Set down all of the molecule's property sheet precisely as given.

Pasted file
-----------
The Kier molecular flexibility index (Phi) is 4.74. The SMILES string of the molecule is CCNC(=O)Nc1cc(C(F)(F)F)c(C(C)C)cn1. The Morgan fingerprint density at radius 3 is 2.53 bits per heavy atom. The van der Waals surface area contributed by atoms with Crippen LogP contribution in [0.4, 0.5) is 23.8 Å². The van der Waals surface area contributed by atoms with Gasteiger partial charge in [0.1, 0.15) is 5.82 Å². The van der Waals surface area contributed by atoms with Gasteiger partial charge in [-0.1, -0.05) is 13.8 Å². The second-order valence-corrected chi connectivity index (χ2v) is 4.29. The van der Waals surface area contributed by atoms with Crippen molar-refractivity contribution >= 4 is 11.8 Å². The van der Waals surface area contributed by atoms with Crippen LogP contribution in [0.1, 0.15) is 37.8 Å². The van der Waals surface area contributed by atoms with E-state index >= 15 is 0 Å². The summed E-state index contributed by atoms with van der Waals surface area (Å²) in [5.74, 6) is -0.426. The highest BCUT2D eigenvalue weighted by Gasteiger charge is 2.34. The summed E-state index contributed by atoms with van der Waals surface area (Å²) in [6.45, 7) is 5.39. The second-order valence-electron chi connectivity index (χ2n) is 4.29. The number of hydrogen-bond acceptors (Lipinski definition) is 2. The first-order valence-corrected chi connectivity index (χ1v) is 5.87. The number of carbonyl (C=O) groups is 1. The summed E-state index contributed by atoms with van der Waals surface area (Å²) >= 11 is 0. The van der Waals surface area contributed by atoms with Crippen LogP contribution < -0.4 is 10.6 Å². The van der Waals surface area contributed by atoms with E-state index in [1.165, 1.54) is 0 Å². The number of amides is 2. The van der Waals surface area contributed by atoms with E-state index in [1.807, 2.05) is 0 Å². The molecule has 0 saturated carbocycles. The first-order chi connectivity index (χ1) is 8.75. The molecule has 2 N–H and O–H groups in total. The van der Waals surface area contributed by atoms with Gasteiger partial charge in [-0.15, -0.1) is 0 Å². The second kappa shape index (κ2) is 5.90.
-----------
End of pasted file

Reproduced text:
The Kier molecular flexibility index (Phi) is 4.74. The SMILES string of the molecule is CCNC(=O)Nc1cc(C(F)(F)F)c(C(C)C)cn1. The Morgan fingerprint density at radius 3 is 2.53 bits per heavy atom. The van der Waals surface area contributed by atoms with Crippen LogP contribution in [0.4, 0.5) is 23.8 Å². The van der Waals surface area contributed by atoms with Gasteiger partial charge in [0.1, 0.15) is 5.82 Å². The van der Waals surface area contributed by atoms with Gasteiger partial charge in [-0.1, -0.05) is 13.8 Å². The second-order valence-corrected chi connectivity index (χ2v) is 4.29. The van der Waals surface area contributed by atoms with Crippen molar-refractivity contribution >= 4 is 11.8 Å². The van der Waals surface area contributed by atoms with Crippen LogP contribution in [0.1, 0.15) is 37.8 Å². The van der Waals surface area contributed by atoms with E-state index >= 15 is 0 Å². The summed E-state index contributed by atoms with van der Waals surface area (Å²) in [5.74, 6) is -0.426. The highest BCUT2D eigenvalue weighted by Gasteiger charge is 2.34. The summed E-state index contributed by atoms with van der Waals surface area (Å²) in [6.45, 7) is 5.39. The second-order valence-electron chi connectivity index (χ2n) is 4.29. The number of hydrogen-bond acceptors (Lipinski definition) is 2. The first-order valence-corrected chi connectivity index (χ1v) is 5.87. The number of carbonyl (C=O) groups is 1. The summed E-state index contributed by atoms with van der Waals surface area (Å²) >= 11 is 0. The van der Waals surface area contributed by atoms with Crippen LogP contribution < -0.4 is 10.6 Å². The van der Waals surface area contributed by atoms with E-state index in [1.165, 1.54) is 0 Å². The number of amides is 2. The van der Waals surface area contributed by atoms with E-state index in [1.807, 2.05) is 0 Å². The molecule has 0 saturated carbocycles. The first-order chi connectivity index (χ1) is 8.75. The molecule has 2 N–H and O–H groups in total. The van der Waals surface area contributed by atoms with Gasteiger partial charge in [-0.15, -0.1) is 0 Å². The second kappa shape index (κ2) is 5.90.